• Bull, it was greed and poor management.

    Lets see, leave passengers sit for 11 HOURS becuase just maybe the pane can take off and not have to refund tickets...
  • oh come on....

    That is just so much stupid bias, because pretty much ALL airlines use MS. So don't fly then.
  • They had a choice - and didn't take it

    Way back in 2001 prior to 9/11 I had the opportunity to discuss Macs as an
    alternative to run JetBlue with David Needleman and he declined the offer then.
    They had just sunk all kinds of money into a new fleet of planes and yes, their
    system is based on work-at-home answering services. Those home-based boxes
    also should have gone Mac.

    The Access app does not scale well (snarky remark).

    Personally I loved the non-Boeing Planes (I had just finished a stint with Boeing
    Computer Services a few years previous) and the low-cost telecommute from
    coast to coast using JetBlue. They hired excellent crews and wonderful folks who
    answered the phones. And David did some wonderful things for me personally. I
    just wish he had followed up on my strong suggestions regarding Macs instead of
    following the "prevailing wisdom" of the times. David innovated the airplane
    industry by cutting overhead costs and using better planes. He just needs to take
    that innovation into the CTO arena as well in Connecticut. It's not too late, Dave!

    The Achilles heel is the MS-based system though. Those recurring license fees will
    bankrupt just about any going concern. That is one of the main reasons why I
    went all-Mac.
    • Why Stop at Mac?

      The reason that Macs don't get attacked by hackers is that it's not worth the effort. Why go after 15% of the market when you can go after the other 85%? If you really want security, just design your own operating system. Then you'll have 100% security.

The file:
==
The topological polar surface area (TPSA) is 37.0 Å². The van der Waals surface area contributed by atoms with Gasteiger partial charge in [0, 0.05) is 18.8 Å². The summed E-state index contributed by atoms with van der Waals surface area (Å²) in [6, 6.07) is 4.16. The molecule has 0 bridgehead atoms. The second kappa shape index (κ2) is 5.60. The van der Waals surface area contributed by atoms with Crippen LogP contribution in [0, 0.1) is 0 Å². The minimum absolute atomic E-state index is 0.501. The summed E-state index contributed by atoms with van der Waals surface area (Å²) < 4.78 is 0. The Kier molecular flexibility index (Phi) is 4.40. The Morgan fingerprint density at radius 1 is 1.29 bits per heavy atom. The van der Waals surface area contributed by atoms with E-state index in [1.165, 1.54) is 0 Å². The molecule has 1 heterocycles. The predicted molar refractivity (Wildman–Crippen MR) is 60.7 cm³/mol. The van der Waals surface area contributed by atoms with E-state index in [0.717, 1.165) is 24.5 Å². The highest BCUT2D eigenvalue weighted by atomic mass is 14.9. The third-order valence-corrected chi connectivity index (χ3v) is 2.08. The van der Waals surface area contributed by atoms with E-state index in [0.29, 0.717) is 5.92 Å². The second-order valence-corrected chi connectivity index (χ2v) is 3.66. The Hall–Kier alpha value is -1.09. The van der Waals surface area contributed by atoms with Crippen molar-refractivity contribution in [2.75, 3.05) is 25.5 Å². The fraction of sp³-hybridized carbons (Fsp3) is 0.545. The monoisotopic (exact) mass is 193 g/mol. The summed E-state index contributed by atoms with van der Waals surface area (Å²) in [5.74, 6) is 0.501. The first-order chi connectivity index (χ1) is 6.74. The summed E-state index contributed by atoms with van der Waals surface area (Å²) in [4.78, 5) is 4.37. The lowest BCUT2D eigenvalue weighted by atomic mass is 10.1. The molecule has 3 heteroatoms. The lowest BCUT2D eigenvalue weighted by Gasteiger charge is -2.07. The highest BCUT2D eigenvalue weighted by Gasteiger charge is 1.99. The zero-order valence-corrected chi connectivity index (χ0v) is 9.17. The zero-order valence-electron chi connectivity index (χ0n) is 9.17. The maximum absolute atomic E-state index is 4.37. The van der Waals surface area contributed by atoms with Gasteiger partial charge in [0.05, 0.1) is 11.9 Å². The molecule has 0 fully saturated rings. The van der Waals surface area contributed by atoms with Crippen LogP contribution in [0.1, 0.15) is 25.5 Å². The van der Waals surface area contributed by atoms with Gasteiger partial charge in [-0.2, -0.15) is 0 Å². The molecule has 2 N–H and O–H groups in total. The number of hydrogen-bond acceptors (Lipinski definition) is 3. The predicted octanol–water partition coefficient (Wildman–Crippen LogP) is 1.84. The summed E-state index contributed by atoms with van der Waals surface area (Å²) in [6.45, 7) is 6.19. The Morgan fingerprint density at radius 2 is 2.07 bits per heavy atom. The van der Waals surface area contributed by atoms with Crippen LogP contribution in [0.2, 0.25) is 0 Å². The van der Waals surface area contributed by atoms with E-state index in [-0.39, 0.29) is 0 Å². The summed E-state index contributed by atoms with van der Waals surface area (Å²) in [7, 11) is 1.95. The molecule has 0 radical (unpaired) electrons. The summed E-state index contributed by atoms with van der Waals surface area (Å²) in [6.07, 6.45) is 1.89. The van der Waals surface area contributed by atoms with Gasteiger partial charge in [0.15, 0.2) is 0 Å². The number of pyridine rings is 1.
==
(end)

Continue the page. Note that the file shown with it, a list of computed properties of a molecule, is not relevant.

• Poor implementation w/ database = poor implementation w/ written notes

    A database isn't going to be a magical solution if the same poorly thought-out plan is given higher powered technology. C'mon, get real.
  • A failure of common sense

    I don't think a database is going to fix this problem. The problem is much deeper.

    How is it that ANY WORKER on the stranded planes - from the pilots on down to the flight attendants - didn't push for returning the planes to the terminal after, oh, say, two hours? Was everyone so buried in their own little world that they failed to observe the obvious suffering that passengers were enduring?

    It seems to me that common sense should have told SOMEBODY at jetBlue that after two hours there was a serious problem ... bring the damn jet back to the terminal - or get some buses out to the plane to shuttle passengers outta there.

    The passenger's "bill of rights" on its way to Capitol Hill includes a provision saying after three hours passengers should be returned to the terminal. Forget that! I say NINETY MINUTES. And the penalty for offending airlines should be a million dollars per minute, per incident. (All penalties could go into a fund for the upkeep of the air traffic control system nationwide.) Does it take 95 minutes to get the very last passenger off a stuck plane? Five million dollars.

    Bet you'd see some hustling then!
  • jetBlue: We'll Let You Off After FIVE HOURS

    See if I EVER fly jetBlue after this!

    FIVE HOURS??? Some "bill of rights"!


    Original URL:

    Market Scan
    JetBlue Predicts Q1 Loss
    R.M. Schneiderman, 02.21.07, 12:35 PM ET

    In the aftermath of a full-scale operational collapse that resulted from an ice storm on the East Coast last week, beleaguered low cost-carrier, JetBlue Airways said Wednesday that it now expects a first-quarter operating loss.